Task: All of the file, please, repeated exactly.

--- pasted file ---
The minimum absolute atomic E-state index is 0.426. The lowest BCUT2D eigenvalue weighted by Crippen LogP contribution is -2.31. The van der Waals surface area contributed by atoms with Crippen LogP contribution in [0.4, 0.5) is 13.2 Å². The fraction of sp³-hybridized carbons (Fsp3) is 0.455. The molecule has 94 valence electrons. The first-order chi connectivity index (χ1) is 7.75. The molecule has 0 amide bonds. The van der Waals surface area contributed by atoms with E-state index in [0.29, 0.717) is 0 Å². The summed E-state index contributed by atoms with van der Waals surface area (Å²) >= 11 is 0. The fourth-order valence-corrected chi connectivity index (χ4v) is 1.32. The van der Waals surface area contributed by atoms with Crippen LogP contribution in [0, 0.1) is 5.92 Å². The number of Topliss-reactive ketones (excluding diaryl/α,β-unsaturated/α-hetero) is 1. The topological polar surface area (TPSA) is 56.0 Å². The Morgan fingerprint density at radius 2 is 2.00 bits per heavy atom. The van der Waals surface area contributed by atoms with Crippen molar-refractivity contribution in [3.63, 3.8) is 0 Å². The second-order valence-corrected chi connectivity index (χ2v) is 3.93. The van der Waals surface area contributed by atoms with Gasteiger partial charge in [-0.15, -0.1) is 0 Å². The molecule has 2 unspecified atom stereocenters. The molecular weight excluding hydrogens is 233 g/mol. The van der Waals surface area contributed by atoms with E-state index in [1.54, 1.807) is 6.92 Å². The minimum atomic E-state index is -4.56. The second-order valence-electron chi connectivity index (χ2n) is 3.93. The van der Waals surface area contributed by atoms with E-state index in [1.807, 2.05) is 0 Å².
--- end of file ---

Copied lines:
The minimum absolute atomic E-state index is 0.426. The lowest BCUT2D eigenvalue weighted by Crippen LogP contribution is -2.31. The van der Waals surface area contributed by atoms with Crippen LogP contribution in [0.4, 0.5) is 13.2 Å². The fraction of sp³-hybridized carbons (Fsp3) is 0.455. The molecule has 94 valence electrons. The first-order chi connectivity index (χ1) is 7.75. The molecule has 0 amide bonds. The van der Waals surface area contributed by atoms with E-state index in [0.29, 0.717) is 0 Å². The summed E-state index contributed by atoms with van der Waals surface area (Å²) >= 11 is 0. The fourth-order valence-corrected chi connectivity index (χ4v) is 1.32. The van der Waals surface area contributed by atoms with Crippen LogP contribution in [0, 0.1) is 5.92 Å². The number of Topliss-reactive ketones (excluding diaryl/α,β-unsaturated/α-hetero) is 1. The topological polar surface area (TPSA) is 56.0 Å². The Morgan fingerprint density at radius 2 is 2.00 bits per heavy atom. The van der Waals surface area contributed by atoms with Crippen molar-refractivity contribution in [3.63, 3.8) is 0 Å². The second-order valence-corrected chi connectivity index (χ2v) is 3.93. The van der Waals surface area contributed by atoms with Gasteiger partial charge in [-0.15, -0.1) is 0 Å². The molecule has 2 unspecified atom stereocenters. The molecular weight excluding hydrogens is 233 g/mol. The van der Waals surface area contributed by atoms with E-state index in [1.54, 1.807) is 6.92 Å². The minimum atomic E-state index is -4.56. The second-order valence-electron chi connectivity index (χ2n) is 3.93. The van der Waals surface area contributed by atoms with E-state index in [1.807, 2.05) is 0 Å².